The directions you'll go and the tools you'll find will amaze you.
If you were to fall prey to the hype about Internet use and e-commerce, you'd think that everyone but you is rushing to his computer to buy ag products online. You'd also think that everyone but you has access to tomorrow's news today. Well, that's cowchips. So let's begin with a little perspective:
v According to the USDA, the share of farms with Internet access more than doubled between 1997 and 1999 to 29%. That means 71% of farms are not connected.
v The USDA also found that of the farms and ranches that accessed the Internet in 1999, 15% conducted e-commerce transactions. That means 85% did not.
v It also noted that more than 70% of active e-commerce users are between the ages of 35 and 54 and more than one-third have completed college or graduate school. As a whole, 46% of the farm population falls into that age group.
So what does it mean? It means that Internet use and e-commerce transactions are about to take over farm country, and if you aren't connected you'll be left in the dust.
Huh? Look at it this way.
Only 29% of U.S. farms now have Internet connections, but that low number probably is due to lousy connections and limited access. Fortunately, the issue of access is changing as you read this.
Only 15% of the farms with Internet access conducted e-commerce transactions in 1999, but keep in mind that e-commerce as an industry is just now taking its baby steps.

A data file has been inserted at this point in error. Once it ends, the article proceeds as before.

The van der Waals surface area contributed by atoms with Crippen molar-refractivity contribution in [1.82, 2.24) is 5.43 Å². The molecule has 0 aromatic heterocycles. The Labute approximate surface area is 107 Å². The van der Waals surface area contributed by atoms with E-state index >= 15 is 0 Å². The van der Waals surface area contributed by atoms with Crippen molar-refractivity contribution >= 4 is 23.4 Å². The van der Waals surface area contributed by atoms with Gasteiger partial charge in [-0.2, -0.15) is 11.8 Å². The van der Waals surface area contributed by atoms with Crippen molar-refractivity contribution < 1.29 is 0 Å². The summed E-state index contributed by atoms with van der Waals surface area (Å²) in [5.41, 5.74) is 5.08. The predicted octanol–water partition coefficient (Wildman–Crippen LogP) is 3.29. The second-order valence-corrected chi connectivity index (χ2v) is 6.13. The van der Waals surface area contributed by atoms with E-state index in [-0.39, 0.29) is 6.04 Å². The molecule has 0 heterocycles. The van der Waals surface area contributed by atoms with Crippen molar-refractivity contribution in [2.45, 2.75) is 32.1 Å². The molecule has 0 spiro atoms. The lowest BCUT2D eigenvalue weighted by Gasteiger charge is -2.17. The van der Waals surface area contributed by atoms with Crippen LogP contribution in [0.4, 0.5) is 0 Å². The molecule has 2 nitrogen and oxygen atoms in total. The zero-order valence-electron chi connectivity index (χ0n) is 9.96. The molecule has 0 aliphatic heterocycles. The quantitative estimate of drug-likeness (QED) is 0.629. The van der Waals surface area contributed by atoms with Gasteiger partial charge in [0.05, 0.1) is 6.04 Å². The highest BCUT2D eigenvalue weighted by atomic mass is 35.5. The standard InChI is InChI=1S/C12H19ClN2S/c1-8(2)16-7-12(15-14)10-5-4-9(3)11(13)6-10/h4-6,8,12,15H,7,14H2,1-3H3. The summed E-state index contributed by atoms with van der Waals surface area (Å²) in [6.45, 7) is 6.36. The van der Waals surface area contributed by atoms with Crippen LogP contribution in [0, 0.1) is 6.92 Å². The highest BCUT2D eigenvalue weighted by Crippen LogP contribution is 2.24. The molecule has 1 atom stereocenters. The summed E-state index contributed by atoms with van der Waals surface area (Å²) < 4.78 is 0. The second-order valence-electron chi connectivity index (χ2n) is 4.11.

Finally, the average age and education level of e-commerce users is a sign of what's to come. Younger, more educated farmers are the first acceptors of new technology.
If you are not connected and are still unsure about the Internet and e-commerce, settle in and see what the users we profile have to say. Statistically, 100% say the initial experience was frustrating. Connections were slow. Searches went nowhere. The users felt dumb and were generally miserable.
And their advice? Again, 100% urge the disconnected to get online immediately. They say that now they can't imagine life without the Internet. And they wish the technological blessing on everyone.
Perhaps the best news, though, is that rural dwellers are no longer left out. Local service providers are popping up everywhere. All the major phone companies offer access. And even if you are not in a good phone service area, wireless companies are stepping to the plate, using antenna-based transmitters and satellite connections to give the most remote farm on the planet high-speed access.
Certainly, the Internet is bringing change to farm country. One change is the instantaneous access to information; that's the area users say has the most value. The e-commerce side of the Internet is increasing competition at every level of agribusiness. And companies, cooperatives and dealers are responding with a surge in customer service that truly will change the way you do business.
Want the world's largest library on your desk? Want to shop price for some Roundup? Need a first baseman's mitt for your left-handed son? Just sign on.
Welcome to the Internet. Change is good.